"I'm in charge of the banana messaging!” Meghan Markle exclaimed in Bristol on Friday.
Her visit here was a complete secret: everybody knew the Duchess of Sussex and her husband Prince Harry were in the city for royal engagements, according to a report from CNN, but the pair reportedly requested that their visit to One25 — a local organisation that supports sex workers — remained private until much later.
And while in the kitchen, surrounded by food packages ready to be sent to those women, Markle spontaneously decided to write messages of empowerment on several bananas.
“You are strong,” one read. Others included: “you are brave,” and “you are special.”
"I saw this project that someone had started somewhere in the States, this school lunch program, where on each of the bananas she wrote an affirmation or something to make the kids feel really empowered," Markle said after requesting a pen from staff. "It was this most incredible idea, this really small gesture."
One25 provides support to around 240 women a year through night outreach and its drop-in centre. It attempts to help women build independent lives, according to its website, and it’s the only charity in Bristol that focuses specifically on street sex work.
One volunteer and former sex worker described Markle’s gesture as “lush”, as the royal couple met employees, volunteers, and people the nonprofit has helped while touring the office.
“That really touched me — and I’m not even a royalist,” One25 CEO Anna Smith told Harpers Bazaar. "She was just watching the food being packed up and suddenly decided she wanted to write these beautiful messages on every banana they had there.”
“She had clearly listened and heard what we are all about — that we don't judge, we simply offer the service and unconditional love,” Smith added. “She totally got it."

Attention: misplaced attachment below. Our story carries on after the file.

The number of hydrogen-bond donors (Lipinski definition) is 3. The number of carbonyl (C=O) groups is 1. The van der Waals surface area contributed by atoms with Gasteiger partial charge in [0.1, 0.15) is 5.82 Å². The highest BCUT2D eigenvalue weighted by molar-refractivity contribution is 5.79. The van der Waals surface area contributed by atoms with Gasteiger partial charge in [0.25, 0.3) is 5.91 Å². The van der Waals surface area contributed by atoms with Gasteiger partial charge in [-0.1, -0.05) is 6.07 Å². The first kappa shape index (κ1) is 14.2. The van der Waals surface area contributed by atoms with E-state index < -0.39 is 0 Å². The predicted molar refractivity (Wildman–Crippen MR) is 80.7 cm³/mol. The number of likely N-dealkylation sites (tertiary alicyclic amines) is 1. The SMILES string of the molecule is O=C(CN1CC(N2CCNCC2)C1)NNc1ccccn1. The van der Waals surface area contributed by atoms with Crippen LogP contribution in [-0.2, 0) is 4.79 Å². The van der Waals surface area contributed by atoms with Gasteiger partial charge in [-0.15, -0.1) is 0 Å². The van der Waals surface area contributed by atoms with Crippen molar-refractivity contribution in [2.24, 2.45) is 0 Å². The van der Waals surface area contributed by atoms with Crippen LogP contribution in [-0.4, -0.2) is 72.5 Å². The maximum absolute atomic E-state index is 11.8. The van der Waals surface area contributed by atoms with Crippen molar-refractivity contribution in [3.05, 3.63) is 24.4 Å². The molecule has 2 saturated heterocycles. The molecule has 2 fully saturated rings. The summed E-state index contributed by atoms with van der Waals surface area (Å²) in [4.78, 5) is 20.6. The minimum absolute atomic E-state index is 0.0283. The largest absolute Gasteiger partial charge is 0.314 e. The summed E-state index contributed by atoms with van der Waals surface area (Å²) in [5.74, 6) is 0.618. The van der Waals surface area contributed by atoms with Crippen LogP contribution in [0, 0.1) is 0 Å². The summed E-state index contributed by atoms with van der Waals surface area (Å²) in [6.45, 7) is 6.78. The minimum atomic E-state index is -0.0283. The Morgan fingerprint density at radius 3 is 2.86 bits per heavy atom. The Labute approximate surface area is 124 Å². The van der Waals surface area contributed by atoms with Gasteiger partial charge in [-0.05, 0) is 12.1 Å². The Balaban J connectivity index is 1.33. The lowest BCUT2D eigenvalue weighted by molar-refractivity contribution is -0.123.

While the couple were grappling with the freezing temperatures in Bristol, they also checked out the Old Vic Theatre — where Meghan made a speech about the importance of the arts to young people — and Empire Fighting Chance, a group that helps young people change their lives through non-contact boxing.
.@One25Charity provides emotional and practical support to help women break free from street sex work and addiction.— The Royal Family (@RoyalFamily) February 1, 2019
While packing food that will later be delivered by the ‘Yellow Van’ outreach programme, The Duchess asked to write empowering messages on the bananas to the women pic.twitter.com/v8QnjgF8N5
In 2004, a Home Office report stated that the vast majority of sex workers are mothers attempting to support their families. It found that 74% use the work to “pay household expenses and support their children."
Indeed, research by Leeds University in 2015 discovered that 71% of sex workers surveyed had previously worked in health, education, or in the charity sector — while over a third had at least an undergraduate degree.
Yet stigma and violence continues to dog the industry. The UK government understands that there are 72,800 sex workers in the UK — with one survey finding that just under half are worried about their safety.
However, with the work of charities like One25, it appears that the number of women in sex work are beginning to fall. In 2017, the organisation helped 37 women take the “bold choice” to leave sex work, according to its impact report, and continued to support 63 women who had already built new lives.
Thank you so much for all your wonderful messages of kindness and support. You can help us continue to be there for the brave, resilient women on Bristol’s streets by giving what you feel you can at https://t.co/CQ5Ku1jEAOhttps://t.co/3M0rJ4ZU8S— One25 (@One25Charity) February 2, 2019